In my limited flying experience, I have encountered people dressed a variety of ways. But it is the immaculate dressers who never cease to amaze me. Men wearing razor sharp suits at 7 in the morning and women gliding in their 7 inch heels ready to outdo the plane on the runway. I always marvelled at why anyone would go through so much trouble merely for a commute. I observed these specimen from the comfort of my track pants wondering what it would take for me to become them. Except this one time when I was scheduled to fly back to Frankfurt after a month spent at home it was slightly different.
Owing to my meticulous planning, I had reached the airport early. Owing to some packing decisions, I was dressed in a a new outfit. I had also just gotten a haircut so I wouldn’t have to get one in Germany. Long story short, I looked okay. As I kept glancing at the information board to check if the counters had opened. When they did, I ran up to the counter, feeling immensely smart for having the foresight to have done a web- check in. The lady at the counter was wearing a dark blue overall and a red lipstick. After looking at my passport for a minute, she informed me that my visa had expired. Convinced that she was mistaken, I explained to her that I had a one year multi-entry student visa, which could not have expired in six months. After consulting with her colleague and seemingly convinced with what I told her, she handed me my boarding pass and my passport. I glanced at the visa stamp on my passport only to realise that she was right. The visa stamp on my passport had printed October 2015 int he ‘valid upto’ column. I remember thinking, either that was a typo, or I was in great trouble. Still wondering what the problem was, I trotted along to the immigration. Now I know from experience that immigration is a line of government officers viciously guarding the duty free shopping area. I remembered before my visit to Thailand when a sleepy looking salver-kameez clad me with hair spilling out of a braid, encountered an immigration officer who seemed convinced that I was a victim of human trafficking even after I presented every document that he asked me for.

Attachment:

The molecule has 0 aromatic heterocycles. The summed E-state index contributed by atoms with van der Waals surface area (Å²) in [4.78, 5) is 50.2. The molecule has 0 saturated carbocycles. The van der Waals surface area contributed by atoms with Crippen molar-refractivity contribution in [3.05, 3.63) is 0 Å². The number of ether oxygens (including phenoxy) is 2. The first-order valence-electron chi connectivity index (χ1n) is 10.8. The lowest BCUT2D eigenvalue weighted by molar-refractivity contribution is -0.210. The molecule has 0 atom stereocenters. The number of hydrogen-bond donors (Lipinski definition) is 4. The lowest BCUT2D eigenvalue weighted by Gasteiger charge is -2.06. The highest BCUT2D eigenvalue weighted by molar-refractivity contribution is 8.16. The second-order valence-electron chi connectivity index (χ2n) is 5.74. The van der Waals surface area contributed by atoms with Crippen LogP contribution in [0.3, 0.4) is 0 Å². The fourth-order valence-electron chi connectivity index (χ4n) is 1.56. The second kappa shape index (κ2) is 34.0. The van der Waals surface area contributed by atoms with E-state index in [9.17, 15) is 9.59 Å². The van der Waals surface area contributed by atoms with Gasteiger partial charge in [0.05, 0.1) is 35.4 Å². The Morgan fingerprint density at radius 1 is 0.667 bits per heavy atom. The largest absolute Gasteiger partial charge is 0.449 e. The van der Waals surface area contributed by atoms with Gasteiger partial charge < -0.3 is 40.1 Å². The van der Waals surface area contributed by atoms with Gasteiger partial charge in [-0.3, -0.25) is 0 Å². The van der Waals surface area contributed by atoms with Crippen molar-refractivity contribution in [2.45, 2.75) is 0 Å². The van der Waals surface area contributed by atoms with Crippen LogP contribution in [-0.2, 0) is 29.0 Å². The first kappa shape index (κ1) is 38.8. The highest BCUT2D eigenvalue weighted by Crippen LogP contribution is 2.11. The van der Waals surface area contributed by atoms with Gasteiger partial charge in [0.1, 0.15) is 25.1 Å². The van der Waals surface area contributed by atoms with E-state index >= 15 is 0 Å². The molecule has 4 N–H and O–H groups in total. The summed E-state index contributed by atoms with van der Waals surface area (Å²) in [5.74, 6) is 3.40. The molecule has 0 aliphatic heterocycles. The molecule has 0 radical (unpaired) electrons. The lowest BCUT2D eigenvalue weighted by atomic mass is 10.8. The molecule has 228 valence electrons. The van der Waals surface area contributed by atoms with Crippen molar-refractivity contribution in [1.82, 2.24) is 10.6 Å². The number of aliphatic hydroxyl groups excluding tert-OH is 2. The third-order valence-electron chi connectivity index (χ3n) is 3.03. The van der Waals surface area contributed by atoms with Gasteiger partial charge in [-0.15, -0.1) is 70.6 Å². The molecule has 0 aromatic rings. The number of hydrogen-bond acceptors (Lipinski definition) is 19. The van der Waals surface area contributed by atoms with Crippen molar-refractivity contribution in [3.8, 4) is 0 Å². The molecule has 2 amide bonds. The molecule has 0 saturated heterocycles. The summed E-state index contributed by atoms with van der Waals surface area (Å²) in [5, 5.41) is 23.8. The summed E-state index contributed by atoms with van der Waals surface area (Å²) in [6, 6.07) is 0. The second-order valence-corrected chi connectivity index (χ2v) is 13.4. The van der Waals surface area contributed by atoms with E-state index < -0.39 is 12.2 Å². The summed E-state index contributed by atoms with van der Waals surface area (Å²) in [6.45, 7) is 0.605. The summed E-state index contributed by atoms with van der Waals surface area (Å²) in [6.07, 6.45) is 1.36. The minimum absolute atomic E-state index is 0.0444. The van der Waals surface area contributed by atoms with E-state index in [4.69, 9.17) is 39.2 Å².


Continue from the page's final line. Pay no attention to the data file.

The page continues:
This time, I wondered how I had managed to turn up to the airport with an expired visa. This seemed like something one would prepare for in advance. As I walked up to another immigration officer, I tried to assure him that the expired stamp on the passport was all the visa I needed. However, unlike the ‘lady at the counter’ he did not give in and kept insisting that I must have a ‘card’. As I politely pleaded aimlessly, I was increasingly becoming convinced that I was not going to be able to board the flight. Somehow, just before I was going to give into dejection, my rational brain decided to come back to its senses and I realised that I had obtained a one year residence permit months ago. I showed him the permit, and was cleared in less than three seconds. As I walked on, I couldn’t help but think, how I had managed to obtain the boarding pass despite the obvious inadequacy and the way the immigration officer had the patience to repeatedly explain to me what he needed after I had failed to produce the singular piece of evidence required to be presented at immigration.